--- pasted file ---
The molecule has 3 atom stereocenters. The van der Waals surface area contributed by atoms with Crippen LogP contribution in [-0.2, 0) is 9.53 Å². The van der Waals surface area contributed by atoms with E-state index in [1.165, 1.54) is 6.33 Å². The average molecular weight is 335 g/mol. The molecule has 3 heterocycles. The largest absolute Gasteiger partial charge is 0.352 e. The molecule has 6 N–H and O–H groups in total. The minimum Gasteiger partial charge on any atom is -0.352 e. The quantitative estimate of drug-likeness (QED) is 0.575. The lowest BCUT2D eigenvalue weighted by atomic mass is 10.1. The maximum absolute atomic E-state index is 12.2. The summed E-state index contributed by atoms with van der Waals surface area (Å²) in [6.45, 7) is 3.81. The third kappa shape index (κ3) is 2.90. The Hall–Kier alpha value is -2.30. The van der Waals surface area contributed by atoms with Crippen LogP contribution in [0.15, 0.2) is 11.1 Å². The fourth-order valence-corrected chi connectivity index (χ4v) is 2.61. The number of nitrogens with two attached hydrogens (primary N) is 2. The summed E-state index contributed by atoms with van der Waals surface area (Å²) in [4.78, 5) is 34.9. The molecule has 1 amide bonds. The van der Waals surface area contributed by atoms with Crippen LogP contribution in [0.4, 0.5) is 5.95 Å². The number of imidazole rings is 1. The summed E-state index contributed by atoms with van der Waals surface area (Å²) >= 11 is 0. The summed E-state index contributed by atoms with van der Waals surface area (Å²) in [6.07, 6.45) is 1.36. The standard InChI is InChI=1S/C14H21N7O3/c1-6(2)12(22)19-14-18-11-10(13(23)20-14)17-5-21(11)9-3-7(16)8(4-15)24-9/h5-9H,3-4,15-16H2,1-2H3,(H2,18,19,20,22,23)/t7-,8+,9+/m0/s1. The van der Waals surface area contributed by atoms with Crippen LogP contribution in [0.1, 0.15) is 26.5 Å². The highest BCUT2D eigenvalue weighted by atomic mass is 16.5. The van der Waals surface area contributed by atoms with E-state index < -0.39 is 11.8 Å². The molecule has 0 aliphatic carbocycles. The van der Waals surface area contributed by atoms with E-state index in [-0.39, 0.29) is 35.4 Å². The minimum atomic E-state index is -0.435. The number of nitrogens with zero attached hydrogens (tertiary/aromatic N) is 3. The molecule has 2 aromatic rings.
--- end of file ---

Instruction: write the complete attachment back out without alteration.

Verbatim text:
The molecule has 3 atom stereocenters. The van der Waals surface area contributed by atoms with Crippen LogP contribution in [-0.2, 0) is 9.53 Å². The van der Waals surface area contributed by atoms with E-state index in [1.165, 1.54) is 6.33 Å². The average molecular weight is 335 g/mol. The molecule has 3 heterocycles. The largest absolute Gasteiger partial charge is 0.352 e. The molecule has 6 N–H and O–H groups in total. The minimum Gasteiger partial charge on any atom is -0.352 e. The quantitative estimate of drug-likeness (QED) is 0.575. The lowest BCUT2D eigenvalue weighted by atomic mass is 10.1. The maximum absolute atomic E-state index is 12.2. The summed E-state index contributed by atoms with van der Waals surface area (Å²) in [6.45, 7) is 3.81. The third kappa shape index (κ3) is 2.90. The Hall–Kier alpha value is -2.30. The van der Waals surface area contributed by atoms with Crippen LogP contribution in [0.15, 0.2) is 11.1 Å². The fourth-order valence-corrected chi connectivity index (χ4v) is 2.61. The number of nitrogens with two attached hydrogens (primary N) is 2. The summed E-state index contributed by atoms with van der Waals surface area (Å²) in [4.78, 5) is 34.9. The molecule has 1 amide bonds. The van der Waals surface area contributed by atoms with Crippen LogP contribution in [0.4, 0.5) is 5.95 Å². The number of imidazole rings is 1. The summed E-state index contributed by atoms with van der Waals surface area (Å²) >= 11 is 0. The summed E-state index contributed by atoms with van der Waals surface area (Å²) in [6.07, 6.45) is 1.36. The standard InChI is InChI=1S/C14H21N7O3/c1-6(2)12(22)19-14-18-11-10(13(23)20-14)17-5-21(11)9-3-7(16)8(4-15)24-9/h5-9H,3-4,15-16H2,1-2H3,(H2,18,19,20,22,23)/t7-,8+,9+/m0/s1. The van der Waals surface area contributed by atoms with Crippen LogP contribution in [0.1, 0.15) is 26.5 Å². The highest BCUT2D eigenvalue weighted by atomic mass is 16.5. The van der Waals surface area contributed by atoms with E-state index < -0.39 is 11.8 Å². The molecule has 0 aliphatic carbocycles. The van der Waals surface area contributed by atoms with E-state index in [-0.39, 0.29) is 35.4 Å². The minimum atomic E-state index is -0.435. The number of nitrogens with zero attached hydrogens (tertiary/aromatic N) is 3. The molecule has 2 aromatic rings.